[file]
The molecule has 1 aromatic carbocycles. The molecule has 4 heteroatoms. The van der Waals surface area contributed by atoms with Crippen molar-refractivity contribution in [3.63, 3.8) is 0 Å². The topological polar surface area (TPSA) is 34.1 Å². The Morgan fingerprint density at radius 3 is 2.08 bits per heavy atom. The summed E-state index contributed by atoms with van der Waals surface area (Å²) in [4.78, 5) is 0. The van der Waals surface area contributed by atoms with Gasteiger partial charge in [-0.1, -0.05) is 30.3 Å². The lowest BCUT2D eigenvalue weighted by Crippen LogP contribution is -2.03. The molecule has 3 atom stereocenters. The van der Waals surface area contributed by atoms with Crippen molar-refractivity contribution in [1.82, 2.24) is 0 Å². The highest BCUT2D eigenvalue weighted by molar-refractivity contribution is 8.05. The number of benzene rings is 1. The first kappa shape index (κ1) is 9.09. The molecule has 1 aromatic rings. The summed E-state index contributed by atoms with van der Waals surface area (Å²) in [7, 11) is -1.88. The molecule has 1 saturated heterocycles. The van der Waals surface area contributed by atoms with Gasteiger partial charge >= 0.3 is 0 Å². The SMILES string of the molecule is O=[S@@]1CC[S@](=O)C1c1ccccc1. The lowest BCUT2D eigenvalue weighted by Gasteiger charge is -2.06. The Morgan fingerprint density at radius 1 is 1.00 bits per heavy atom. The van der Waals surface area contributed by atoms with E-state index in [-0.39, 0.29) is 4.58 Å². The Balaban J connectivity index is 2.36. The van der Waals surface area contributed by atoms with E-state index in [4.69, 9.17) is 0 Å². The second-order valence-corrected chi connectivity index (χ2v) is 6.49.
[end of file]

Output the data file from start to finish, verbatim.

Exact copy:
The molecule has 1 aromatic carbocycles. The molecule has 4 heteroatoms. The van der Waals surface area contributed by atoms with Crippen molar-refractivity contribution in [3.63, 3.8) is 0 Å². The topological polar surface area (TPSA) is 34.1 Å². The Morgan fingerprint density at radius 3 is 2.08 bits per heavy atom. The summed E-state index contributed by atoms with van der Waals surface area (Å²) in [4.78, 5) is 0. The van der Waals surface area contributed by atoms with Gasteiger partial charge in [-0.1, -0.05) is 30.3 Å². The lowest BCUT2D eigenvalue weighted by Crippen LogP contribution is -2.03. The molecule has 3 atom stereocenters. The van der Waals surface area contributed by atoms with Crippen molar-refractivity contribution in [1.82, 2.24) is 0 Å². The highest BCUT2D eigenvalue weighted by molar-refractivity contribution is 8.05. The number of benzene rings is 1. The first kappa shape index (κ1) is 9.09. The molecule has 1 aromatic rings. The summed E-state index contributed by atoms with van der Waals surface area (Å²) in [7, 11) is -1.88. The molecule has 1 saturated heterocycles. The van der Waals surface area contributed by atoms with Gasteiger partial charge >= 0.3 is 0 Å². The SMILES string of the molecule is O=[S@@]1CC[S@](=O)C1c1ccccc1. The lowest BCUT2D eigenvalue weighted by Gasteiger charge is -2.06. The Morgan fingerprint density at radius 1 is 1.00 bits per heavy atom. The van der Waals surface area contributed by atoms with E-state index in [-0.39, 0.29) is 4.58 Å². The Balaban J connectivity index is 2.36. The van der Waals surface area contributed by atoms with E-state index in [4.69, 9.17) is 0 Å². The second-order valence-corrected chi connectivity index (χ2v) is 6.49.